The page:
Acts of Omission to Please a Customer
The “limited repair program” allowed for up to $30,000 in home repairs to be done. Owners who could not afford to fix their homes contacted the Housing Department. If the property remained the owner’s principle residence, the funds would be forgiven at the end of the 15 years. The limited repair program had very strict statutory guidelines. For example, consider a situation where a wall was in need of repair due to a doorknob going through it. This would qualify for repair work, and once repaired, the entire room must be painted to match.
Brent’s job was to perform an initial inspection of the home to see if it could be repaired within the requirements of the limited repair program. At one point, he inspected a home and found that it needed about $7,000 in repairs over the $30,000 limit. Brent told the homeowner, Eliza, and her daughter, Tiffany, the home was not eligible. Eliza was in her 60s. Brent hated to leave the home in such a state of disrepair. The two women were hard working, but they had not been able to keep the house up. Brent discussed the situation with Eliza. He decided to cut some items from his inspection list to get within the budget limitation.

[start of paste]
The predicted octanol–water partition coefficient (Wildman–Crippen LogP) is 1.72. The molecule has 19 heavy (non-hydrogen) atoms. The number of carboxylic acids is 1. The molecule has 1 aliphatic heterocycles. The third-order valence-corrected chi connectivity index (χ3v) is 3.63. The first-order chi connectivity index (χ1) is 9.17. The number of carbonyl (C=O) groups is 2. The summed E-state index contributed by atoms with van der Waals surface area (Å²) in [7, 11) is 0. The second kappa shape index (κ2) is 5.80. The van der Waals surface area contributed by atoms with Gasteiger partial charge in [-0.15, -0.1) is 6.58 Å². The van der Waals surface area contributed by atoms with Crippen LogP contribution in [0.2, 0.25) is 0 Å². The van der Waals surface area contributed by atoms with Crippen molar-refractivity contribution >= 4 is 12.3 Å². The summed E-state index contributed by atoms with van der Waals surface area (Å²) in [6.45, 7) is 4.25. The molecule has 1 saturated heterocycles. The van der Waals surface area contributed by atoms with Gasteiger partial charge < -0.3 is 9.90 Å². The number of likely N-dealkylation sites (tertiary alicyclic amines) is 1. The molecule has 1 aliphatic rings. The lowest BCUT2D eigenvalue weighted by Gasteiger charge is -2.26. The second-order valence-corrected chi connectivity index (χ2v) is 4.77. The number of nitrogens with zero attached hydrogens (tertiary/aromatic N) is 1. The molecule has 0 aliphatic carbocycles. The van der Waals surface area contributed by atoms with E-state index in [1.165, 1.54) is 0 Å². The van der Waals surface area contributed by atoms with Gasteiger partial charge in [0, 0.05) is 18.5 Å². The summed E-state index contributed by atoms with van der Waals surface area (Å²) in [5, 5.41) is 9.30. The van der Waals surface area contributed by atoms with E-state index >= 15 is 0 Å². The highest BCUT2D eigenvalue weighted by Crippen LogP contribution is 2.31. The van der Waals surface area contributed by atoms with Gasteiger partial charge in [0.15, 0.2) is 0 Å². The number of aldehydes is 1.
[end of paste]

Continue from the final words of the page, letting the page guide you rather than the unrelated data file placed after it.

In the kitchen, the bottom cabinets needed repair, but the top cabinets were fine. Therefore, Brent removed the top cabinets from the repair list. Some light fixtures had cracks, but were still fully intact and worked, so he cut them. Some wall repairs from doorknob holes or kicks were deleted. This eliminated the need to paint the whole room. These cuts, along with a few others, brought the home to its cost limit. This made it possible for Eliza to receive all new windows and doors, a roof, remodeled bathrooms and a new central heating and air system.
Local Political Oversight
Once these repairs were completed, Eliza wanted the removed items repaired. She contacted her councilperson. He demanded these repairs be done. The housing leadership reluctantly agreed to exceed the statutory limit by $7,000.